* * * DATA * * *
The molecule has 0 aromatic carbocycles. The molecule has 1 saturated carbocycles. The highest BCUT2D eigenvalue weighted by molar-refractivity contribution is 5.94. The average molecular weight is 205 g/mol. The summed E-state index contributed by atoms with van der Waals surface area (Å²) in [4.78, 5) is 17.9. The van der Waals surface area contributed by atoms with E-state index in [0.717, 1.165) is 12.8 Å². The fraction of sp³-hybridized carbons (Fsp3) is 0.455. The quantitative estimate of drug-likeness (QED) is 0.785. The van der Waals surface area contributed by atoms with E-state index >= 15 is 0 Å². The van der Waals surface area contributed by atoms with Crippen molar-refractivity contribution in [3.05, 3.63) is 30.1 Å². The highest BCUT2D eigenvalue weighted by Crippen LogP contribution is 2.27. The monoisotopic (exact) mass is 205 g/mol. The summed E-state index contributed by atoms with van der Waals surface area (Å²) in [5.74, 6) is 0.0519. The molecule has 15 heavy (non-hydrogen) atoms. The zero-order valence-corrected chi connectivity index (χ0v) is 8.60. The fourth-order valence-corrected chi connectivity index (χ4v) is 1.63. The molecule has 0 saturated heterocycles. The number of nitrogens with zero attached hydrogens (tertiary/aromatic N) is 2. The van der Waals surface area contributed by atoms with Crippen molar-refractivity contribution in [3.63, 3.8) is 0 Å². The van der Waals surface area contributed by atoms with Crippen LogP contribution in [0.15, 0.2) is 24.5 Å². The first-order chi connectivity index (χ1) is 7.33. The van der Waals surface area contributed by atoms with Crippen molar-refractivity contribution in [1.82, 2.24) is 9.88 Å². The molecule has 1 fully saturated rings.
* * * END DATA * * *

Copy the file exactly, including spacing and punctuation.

The molecule has 0 aromatic carbocycles. The molecule has 1 saturated carbocycles. The highest BCUT2D eigenvalue weighted by molar-refractivity contribution is 5.94. The average molecular weight is 205 g/mol. The summed E-state index contributed by atoms with van der Waals surface area (Å²) in [4.78, 5) is 17.9. The van der Waals surface area contributed by atoms with E-state index in [0.717, 1.165) is 12.8 Å². The fraction of sp³-hybridized carbons (Fsp3) is 0.455. The quantitative estimate of drug-likeness (QED) is 0.785. The van der Waals surface area contributed by atoms with E-state index >= 15 is 0 Å². The van der Waals surface area contributed by atoms with Crippen molar-refractivity contribution in [3.05, 3.63) is 30.1 Å². The highest BCUT2D eigenvalue weighted by Crippen LogP contribution is 2.27. The monoisotopic (exact) mass is 205 g/mol. The summed E-state index contributed by atoms with van der Waals surface area (Å²) in [5.74, 6) is 0.0519. The molecule has 15 heavy (non-hydrogen) atoms. The zero-order valence-corrected chi connectivity index (χ0v) is 8.60. The fourth-order valence-corrected chi connectivity index (χ4v) is 1.63. The molecule has 0 saturated heterocycles. The number of nitrogens with zero attached hydrogens (tertiary/aromatic N) is 2. The van der Waals surface area contributed by atoms with Crippen molar-refractivity contribution in [3.63, 3.8) is 0 Å². The van der Waals surface area contributed by atoms with Crippen LogP contribution in [0.15, 0.2) is 24.5 Å². The first-order chi connectivity index (χ1) is 7.33. The van der Waals surface area contributed by atoms with Crippen molar-refractivity contribution in [1.82, 2.24) is 9.88 Å². The molecule has 1 fully saturated rings.